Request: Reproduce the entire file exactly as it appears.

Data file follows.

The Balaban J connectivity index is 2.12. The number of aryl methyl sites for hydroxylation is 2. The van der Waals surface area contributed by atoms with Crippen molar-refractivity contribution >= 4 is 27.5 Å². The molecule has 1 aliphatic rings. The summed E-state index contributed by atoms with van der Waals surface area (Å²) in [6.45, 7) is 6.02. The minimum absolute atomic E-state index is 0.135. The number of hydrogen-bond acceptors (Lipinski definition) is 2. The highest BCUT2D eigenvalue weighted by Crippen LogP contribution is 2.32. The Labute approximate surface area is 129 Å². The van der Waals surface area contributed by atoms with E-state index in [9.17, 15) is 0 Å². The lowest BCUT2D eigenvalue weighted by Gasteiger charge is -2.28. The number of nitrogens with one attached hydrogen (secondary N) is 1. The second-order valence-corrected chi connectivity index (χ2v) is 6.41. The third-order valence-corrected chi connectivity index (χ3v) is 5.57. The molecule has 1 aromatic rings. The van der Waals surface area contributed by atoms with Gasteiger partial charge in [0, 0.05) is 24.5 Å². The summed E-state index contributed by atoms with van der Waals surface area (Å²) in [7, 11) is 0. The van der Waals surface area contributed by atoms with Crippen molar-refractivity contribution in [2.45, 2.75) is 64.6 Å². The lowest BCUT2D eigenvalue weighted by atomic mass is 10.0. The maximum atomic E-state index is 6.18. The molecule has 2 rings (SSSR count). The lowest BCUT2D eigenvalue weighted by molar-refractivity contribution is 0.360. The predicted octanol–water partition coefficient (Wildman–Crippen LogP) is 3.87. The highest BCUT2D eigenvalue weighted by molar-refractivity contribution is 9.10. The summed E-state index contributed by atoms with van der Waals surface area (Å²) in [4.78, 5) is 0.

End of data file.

The Balaban J connectivity index is 2.12. The number of aryl methyl sites for hydroxylation is 2. The van der Waals surface area contributed by atoms with Crippen molar-refractivity contribution >= 4 is 27.5 Å². The molecule has 1 aliphatic rings. The summed E-state index contributed by atoms with van der Waals surface area (Å²) in [6.45, 7) is 6.02. The minimum absolute atomic E-state index is 0.135. The number of hydrogen-bond acceptors (Lipinski definition) is 2. The highest BCUT2D eigenvalue weighted by Crippen LogP contribution is 2.32. The Labute approximate surface area is 129 Å². The van der Waals surface area contributed by atoms with E-state index in [9.17, 15) is 0 Å². The lowest BCUT2D eigenvalue weighted by Gasteiger charge is -2.28. The number of nitrogens with one attached hydrogen (secondary N) is 1. The second-order valence-corrected chi connectivity index (χ2v) is 6.41. The third-order valence-corrected chi connectivity index (χ3v) is 5.57. The molecule has 1 aromatic rings. The van der Waals surface area contributed by atoms with Gasteiger partial charge in [0, 0.05) is 24.5 Å². The summed E-state index contributed by atoms with van der Waals surface area (Å²) in [7, 11) is 0. The van der Waals surface area contributed by atoms with Crippen molar-refractivity contribution in [2.45, 2.75) is 64.6 Å². The lowest BCUT2D eigenvalue weighted by atomic mass is 10.0. The maximum atomic E-state index is 6.18. The molecule has 2 rings (SSSR count). The lowest BCUT2D eigenvalue weighted by molar-refractivity contribution is 0.360. The predicted octanol–water partition coefficient (Wildman–Crippen LogP) is 3.87. The highest BCUT2D eigenvalue weighted by molar-refractivity contribution is 9.10. The summed E-state index contributed by atoms with van der Waals surface area (Å²) in [4.78, 5) is 0.